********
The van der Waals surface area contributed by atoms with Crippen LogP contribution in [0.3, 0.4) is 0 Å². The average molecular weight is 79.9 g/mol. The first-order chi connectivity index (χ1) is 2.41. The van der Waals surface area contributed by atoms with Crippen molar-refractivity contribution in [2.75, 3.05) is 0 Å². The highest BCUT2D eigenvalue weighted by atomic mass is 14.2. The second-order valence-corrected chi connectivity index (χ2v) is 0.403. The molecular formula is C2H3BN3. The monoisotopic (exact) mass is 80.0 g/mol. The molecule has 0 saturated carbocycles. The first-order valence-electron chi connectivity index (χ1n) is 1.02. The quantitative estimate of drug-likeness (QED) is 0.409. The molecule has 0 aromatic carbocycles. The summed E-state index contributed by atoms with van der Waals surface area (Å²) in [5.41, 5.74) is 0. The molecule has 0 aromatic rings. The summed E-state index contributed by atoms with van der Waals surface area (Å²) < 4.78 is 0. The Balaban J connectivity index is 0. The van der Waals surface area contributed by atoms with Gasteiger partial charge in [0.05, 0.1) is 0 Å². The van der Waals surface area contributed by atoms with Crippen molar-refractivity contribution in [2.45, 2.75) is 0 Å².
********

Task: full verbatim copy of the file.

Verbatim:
The van der Waals surface area contributed by atoms with Crippen LogP contribution in [0.3, 0.4) is 0 Å². The average molecular weight is 79.9 g/mol. The first-order chi connectivity index (χ1) is 2.41. The van der Waals surface area contributed by atoms with Crippen molar-refractivity contribution in [2.75, 3.05) is 0 Å². The highest BCUT2D eigenvalue weighted by atomic mass is 14.2. The second-order valence-corrected chi connectivity index (χ2v) is 0.403. The molecular formula is C2H3BN3. The monoisotopic (exact) mass is 80.0 g/mol. The molecule has 0 saturated carbocycles. The first-order valence-electron chi connectivity index (χ1n) is 1.02. The quantitative estimate of drug-likeness (QED) is 0.409. The molecule has 0 aromatic carbocycles. The summed E-state index contributed by atoms with van der Waals surface area (Å²) in [5.41, 5.74) is 0. The molecule has 0 aromatic rings. The summed E-state index contributed by atoms with van der Waals surface area (Å²) < 4.78 is 0. The Balaban J connectivity index is 0. The van der Waals surface area contributed by atoms with Gasteiger partial charge in [0.05, 0.1) is 0 Å². The van der Waals surface area contributed by atoms with Crippen molar-refractivity contribution in [2.45, 2.75) is 0 Å².